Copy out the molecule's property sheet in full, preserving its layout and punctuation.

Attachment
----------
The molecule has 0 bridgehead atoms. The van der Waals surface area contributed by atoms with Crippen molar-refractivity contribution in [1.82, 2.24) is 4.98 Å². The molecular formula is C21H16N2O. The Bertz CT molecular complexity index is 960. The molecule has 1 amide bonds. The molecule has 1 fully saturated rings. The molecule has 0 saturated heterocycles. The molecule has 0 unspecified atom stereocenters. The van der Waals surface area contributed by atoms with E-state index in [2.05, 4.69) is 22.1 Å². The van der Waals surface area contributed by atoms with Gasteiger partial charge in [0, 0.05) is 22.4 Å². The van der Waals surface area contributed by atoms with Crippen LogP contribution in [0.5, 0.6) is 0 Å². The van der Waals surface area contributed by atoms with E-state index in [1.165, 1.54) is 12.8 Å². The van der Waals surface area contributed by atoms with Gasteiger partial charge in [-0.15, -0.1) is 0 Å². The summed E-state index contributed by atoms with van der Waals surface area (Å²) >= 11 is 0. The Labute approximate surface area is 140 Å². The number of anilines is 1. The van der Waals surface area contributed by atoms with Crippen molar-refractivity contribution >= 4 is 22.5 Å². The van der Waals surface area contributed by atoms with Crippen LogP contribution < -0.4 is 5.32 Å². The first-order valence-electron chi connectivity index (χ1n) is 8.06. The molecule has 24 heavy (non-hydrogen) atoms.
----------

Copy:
The molecule has 0 bridgehead atoms. The van der Waals surface area contributed by atoms with Crippen molar-refractivity contribution in [1.82, 2.24) is 4.98 Å². The molecular formula is C21H16N2O. The Bertz CT molecular complexity index is 960. The molecule has 1 amide bonds. The molecule has 1 fully saturated rings. The molecule has 0 saturated heterocycles. The molecule has 0 unspecified atom stereocenters. The van der Waals surface area contributed by atoms with E-state index in [2.05, 4.69) is 22.1 Å². The van der Waals surface area contributed by atoms with Gasteiger partial charge in [0, 0.05) is 22.4 Å². The van der Waals surface area contributed by atoms with Crippen LogP contribution in [0.5, 0.6) is 0 Å². The van der Waals surface area contributed by atoms with E-state index in [1.165, 1.54) is 12.8 Å². The van der Waals surface area contributed by atoms with Gasteiger partial charge in [-0.15, -0.1) is 0 Å². The summed E-state index contributed by atoms with van der Waals surface area (Å²) >= 11 is 0. The Labute approximate surface area is 140 Å². The number of anilines is 1. The van der Waals surface area contributed by atoms with Crippen molar-refractivity contribution >= 4 is 22.5 Å². The van der Waals surface area contributed by atoms with Crippen LogP contribution < -0.4 is 5.32 Å². The first-order valence-electron chi connectivity index (χ1n) is 8.06. The molecule has 24 heavy (non-hydrogen) atoms.